Thankfully, the team at NORD was so understanding when I announced that I would not be renewing my volunteer contract with them when the two years I had committed to were up. They didn’t make me feel guilty, and even praised me for putting my health first. I’m tearing up right now typing this, sipping from my NORD coffee cup, and looking fondly up at the acknowledgement plaque they awarded me with, which I still proudly display on my zebra shelf above my desk. I’ll always look back on the work I did for them fondly, and I am proud of what I was able to accomplish.
The decision to resign was difficult, mostly because I feared judgement from people in my life who might see this as giving up. I have not given up on those values of uplifting and supporting the rare disease and chronic illness communities. I still do a lot to raise awareness and offer support through occasional charity events on my Twitch channel, and the weekly peer support group I host in VR. So no, I have most certainly not given up, but I HAVE discovered and accepted my limitations, and I am getting better at protecting my own well-being while still supporting the causes I am so passionate about.
As always, managing my health IS my full-time job. That’s my top priority above all else. I only get this one body, and I intend to make it last as long as I can. I want to feel as good as I can and be as healthy as possible despite the challenges offered by my complex and rare congenital disorder. I’ve come a long way in terms of understanding my own body, even in recent years. We’ve recently uncovered some nutritional deficiencies I didn’t realize I had, which may have been contributing to some of my debilitating symptoms. My care team and I are working to address those issues now, but it might take some time before we really get a handle on them. I’m looking forward to feeling better but trying not to get my hopes up too much. I know that fixing my nutritional deficiencies won’t eliminate all the weakness and fatigue I struggle with since my pituitary disorder as well as the medications I take to treat it are known to cause the same symptoms, but addressing these nutritional deficiencies I have will make them less intense, or at least that’s my hope. I’ve also been successful in improving my heart health with lifestyle changes, and I’m continuing to improve on that as well.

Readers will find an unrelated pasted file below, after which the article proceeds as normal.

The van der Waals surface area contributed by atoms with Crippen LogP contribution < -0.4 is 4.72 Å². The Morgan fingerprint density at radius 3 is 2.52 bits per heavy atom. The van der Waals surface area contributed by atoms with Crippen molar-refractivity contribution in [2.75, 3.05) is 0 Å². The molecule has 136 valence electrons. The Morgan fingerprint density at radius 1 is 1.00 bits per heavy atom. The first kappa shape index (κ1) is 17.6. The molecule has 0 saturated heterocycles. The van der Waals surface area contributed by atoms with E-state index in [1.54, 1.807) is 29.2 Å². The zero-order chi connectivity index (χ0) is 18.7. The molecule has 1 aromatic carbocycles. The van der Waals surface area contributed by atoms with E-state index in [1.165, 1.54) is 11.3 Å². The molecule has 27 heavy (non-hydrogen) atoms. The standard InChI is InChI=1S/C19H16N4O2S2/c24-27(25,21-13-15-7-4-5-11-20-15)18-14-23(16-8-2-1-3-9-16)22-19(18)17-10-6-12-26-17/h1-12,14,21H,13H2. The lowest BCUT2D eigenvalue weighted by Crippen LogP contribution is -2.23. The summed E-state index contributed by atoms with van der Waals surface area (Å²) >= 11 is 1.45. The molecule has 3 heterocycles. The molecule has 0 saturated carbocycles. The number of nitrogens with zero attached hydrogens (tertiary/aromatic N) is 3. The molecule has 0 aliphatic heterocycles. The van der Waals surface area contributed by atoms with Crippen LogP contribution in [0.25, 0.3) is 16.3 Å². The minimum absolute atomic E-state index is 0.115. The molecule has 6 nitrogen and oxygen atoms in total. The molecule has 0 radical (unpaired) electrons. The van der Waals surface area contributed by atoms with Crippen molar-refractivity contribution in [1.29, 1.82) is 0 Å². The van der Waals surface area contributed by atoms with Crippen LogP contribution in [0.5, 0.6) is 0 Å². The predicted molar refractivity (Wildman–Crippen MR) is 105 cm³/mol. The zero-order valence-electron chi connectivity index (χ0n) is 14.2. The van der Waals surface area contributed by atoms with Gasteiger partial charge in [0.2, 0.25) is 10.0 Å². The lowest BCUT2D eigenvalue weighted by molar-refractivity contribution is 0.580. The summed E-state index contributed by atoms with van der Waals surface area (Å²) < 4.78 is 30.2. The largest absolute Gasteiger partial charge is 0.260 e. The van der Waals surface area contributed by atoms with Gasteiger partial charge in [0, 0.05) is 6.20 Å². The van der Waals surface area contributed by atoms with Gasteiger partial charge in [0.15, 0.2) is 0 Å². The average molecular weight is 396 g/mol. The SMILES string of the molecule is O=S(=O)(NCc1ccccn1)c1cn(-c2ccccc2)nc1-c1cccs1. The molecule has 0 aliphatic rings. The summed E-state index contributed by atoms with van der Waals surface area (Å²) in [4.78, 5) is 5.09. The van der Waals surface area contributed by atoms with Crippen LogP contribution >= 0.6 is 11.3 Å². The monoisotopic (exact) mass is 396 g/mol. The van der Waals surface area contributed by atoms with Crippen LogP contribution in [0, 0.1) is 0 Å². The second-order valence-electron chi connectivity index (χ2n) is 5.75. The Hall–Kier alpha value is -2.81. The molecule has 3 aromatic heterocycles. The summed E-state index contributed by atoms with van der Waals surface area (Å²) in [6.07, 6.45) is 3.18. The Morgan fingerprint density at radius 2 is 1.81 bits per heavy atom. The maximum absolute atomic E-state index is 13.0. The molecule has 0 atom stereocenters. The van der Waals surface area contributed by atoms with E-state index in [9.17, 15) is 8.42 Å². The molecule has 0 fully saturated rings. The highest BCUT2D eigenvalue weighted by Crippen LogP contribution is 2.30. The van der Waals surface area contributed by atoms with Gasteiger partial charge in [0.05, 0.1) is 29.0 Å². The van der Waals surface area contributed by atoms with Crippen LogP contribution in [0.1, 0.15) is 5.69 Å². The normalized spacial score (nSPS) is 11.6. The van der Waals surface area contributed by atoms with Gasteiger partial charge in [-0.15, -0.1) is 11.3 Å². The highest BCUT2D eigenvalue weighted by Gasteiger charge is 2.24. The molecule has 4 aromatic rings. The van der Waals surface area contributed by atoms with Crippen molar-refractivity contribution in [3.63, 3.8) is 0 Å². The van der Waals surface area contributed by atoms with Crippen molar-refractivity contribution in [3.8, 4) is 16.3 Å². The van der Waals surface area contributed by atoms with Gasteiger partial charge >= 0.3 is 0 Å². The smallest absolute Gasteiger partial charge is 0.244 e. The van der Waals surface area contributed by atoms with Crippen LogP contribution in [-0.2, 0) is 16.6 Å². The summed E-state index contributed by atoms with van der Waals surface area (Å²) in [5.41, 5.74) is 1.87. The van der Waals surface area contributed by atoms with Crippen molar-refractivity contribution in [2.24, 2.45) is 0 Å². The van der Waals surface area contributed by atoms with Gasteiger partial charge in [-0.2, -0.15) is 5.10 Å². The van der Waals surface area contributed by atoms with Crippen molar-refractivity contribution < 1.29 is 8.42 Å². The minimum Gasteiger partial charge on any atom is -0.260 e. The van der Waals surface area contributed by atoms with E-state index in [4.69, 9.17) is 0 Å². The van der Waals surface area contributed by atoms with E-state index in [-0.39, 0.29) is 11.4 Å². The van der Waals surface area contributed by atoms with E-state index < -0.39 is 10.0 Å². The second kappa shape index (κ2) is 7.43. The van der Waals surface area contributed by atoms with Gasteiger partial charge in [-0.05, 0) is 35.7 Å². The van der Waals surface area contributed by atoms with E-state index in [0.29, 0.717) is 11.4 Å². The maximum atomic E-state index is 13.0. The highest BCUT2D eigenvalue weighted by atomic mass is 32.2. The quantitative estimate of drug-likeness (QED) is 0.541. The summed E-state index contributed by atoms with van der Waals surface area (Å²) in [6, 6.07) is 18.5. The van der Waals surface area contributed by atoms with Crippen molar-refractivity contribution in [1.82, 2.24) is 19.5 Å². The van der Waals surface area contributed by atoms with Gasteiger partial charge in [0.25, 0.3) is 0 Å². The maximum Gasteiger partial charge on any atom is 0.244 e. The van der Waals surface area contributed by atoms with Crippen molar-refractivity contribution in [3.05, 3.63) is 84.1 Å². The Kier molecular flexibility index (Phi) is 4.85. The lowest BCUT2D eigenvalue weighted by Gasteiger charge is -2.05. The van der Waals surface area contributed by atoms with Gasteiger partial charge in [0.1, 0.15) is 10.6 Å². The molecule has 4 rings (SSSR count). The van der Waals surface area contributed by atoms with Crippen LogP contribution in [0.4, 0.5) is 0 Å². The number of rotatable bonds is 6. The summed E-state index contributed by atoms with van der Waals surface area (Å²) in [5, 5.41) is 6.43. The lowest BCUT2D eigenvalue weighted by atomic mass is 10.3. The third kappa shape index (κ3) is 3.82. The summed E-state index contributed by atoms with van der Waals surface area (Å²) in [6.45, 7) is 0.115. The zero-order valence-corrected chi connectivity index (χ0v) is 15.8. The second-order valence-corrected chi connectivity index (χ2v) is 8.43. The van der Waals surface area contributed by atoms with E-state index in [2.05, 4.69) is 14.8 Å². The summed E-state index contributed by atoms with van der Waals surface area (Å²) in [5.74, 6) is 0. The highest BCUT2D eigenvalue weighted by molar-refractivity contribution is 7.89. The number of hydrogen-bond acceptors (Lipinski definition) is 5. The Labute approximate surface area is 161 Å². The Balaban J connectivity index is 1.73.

Right now, my daily life consists of making sure I’m taking my meds on time, getting enough sleep, eating right, and exercising when I’m able to, as well as keeping up with appointments with my doctors and moderating the support group chats that I run. It doesn’t seem like a lot, but believe it or not it does keep me busy. I am grateful that I have financial support from SSI, food stamps (SNAP), and Medicaid. Without those, I would not be able to prioritize my health and I would be literally working myself to death just trying to make ends meet. Being able to focus on making the best out of my health situation is something I do not take for granted. I’m also grateful for the friends I’ve made along the way who are also in similar situations. Being able to connect with them and share our struggles makes it less overwhelming and easier to cope with.
I think the best lesson I’ve learned so far is allowing myself to fully enjoy the good days I do have on occasion. I still catch myself feeling guilty for that sometimes, but I’m getting better about not doing that to myself. I deserve happiness as much as anyone else.
I deserve not only to survive, but to thrive.
There is so much I want to catch you all up on, but I think I’ll save that for future articles. For now, I’m just going to say that I’m happy to be getting back to blogging! Keep an eye out for more posts from me!
I’m not active on social media anymore. I occasionally post art projects to Instagram, but that’s about it. I haven’t touched Twitter since it got all musky, and Facebook is a manipulative anxiety generator, so I’m not active there anymore either. If you need to get in touch with me, I’ve got a contact page here for that, or we can just chat in the comments below!
Until next time, take care, and I’m sending spoons your way!